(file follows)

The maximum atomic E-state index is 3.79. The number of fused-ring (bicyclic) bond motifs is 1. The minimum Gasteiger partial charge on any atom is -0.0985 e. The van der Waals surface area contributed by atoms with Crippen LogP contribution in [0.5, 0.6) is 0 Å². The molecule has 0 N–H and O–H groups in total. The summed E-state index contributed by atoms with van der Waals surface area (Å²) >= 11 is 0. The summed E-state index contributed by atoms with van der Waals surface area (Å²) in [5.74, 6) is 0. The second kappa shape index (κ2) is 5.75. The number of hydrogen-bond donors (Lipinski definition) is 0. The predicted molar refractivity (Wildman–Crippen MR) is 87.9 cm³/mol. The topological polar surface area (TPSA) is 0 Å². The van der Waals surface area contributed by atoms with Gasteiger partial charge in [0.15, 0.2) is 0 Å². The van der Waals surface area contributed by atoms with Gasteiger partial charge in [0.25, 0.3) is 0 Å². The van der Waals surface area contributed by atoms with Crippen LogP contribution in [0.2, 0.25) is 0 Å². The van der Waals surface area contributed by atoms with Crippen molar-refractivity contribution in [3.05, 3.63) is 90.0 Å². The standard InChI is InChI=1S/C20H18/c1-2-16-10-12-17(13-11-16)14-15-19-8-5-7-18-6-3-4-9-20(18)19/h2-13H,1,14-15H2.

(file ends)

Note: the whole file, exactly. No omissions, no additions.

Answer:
The maximum atomic E-state index is 3.79. The number of fused-ring (bicyclic) bond motifs is 1. The minimum Gasteiger partial charge on any atom is -0.0985 e. The van der Waals surface area contributed by atoms with Crippen LogP contribution in [0.5, 0.6) is 0 Å². The molecule has 0 N–H and O–H groups in total. The summed E-state index contributed by atoms with van der Waals surface area (Å²) >= 11 is 0. The summed E-state index contributed by atoms with van der Waals surface area (Å²) in [5.74, 6) is 0. The second kappa shape index (κ2) is 5.75. The number of hydrogen-bond donors (Lipinski definition) is 0. The predicted molar refractivity (Wildman–Crippen MR) is 87.9 cm³/mol. The topological polar surface area (TPSA) is 0 Å². The van der Waals surface area contributed by atoms with Gasteiger partial charge in [0.15, 0.2) is 0 Å². The van der Waals surface area contributed by atoms with Gasteiger partial charge in [0.25, 0.3) is 0 Å². The van der Waals surface area contributed by atoms with Crippen LogP contribution in [0.2, 0.25) is 0 Å². The van der Waals surface area contributed by atoms with Crippen molar-refractivity contribution in [3.05, 3.63) is 90.0 Å². The standard InChI is InChI=1S/C20H18/c1-2-16-10-12-17(13-11-16)14-15-19-8-5-7-18-6-3-4-9-20(18)19/h2-13H,1,14-15H2.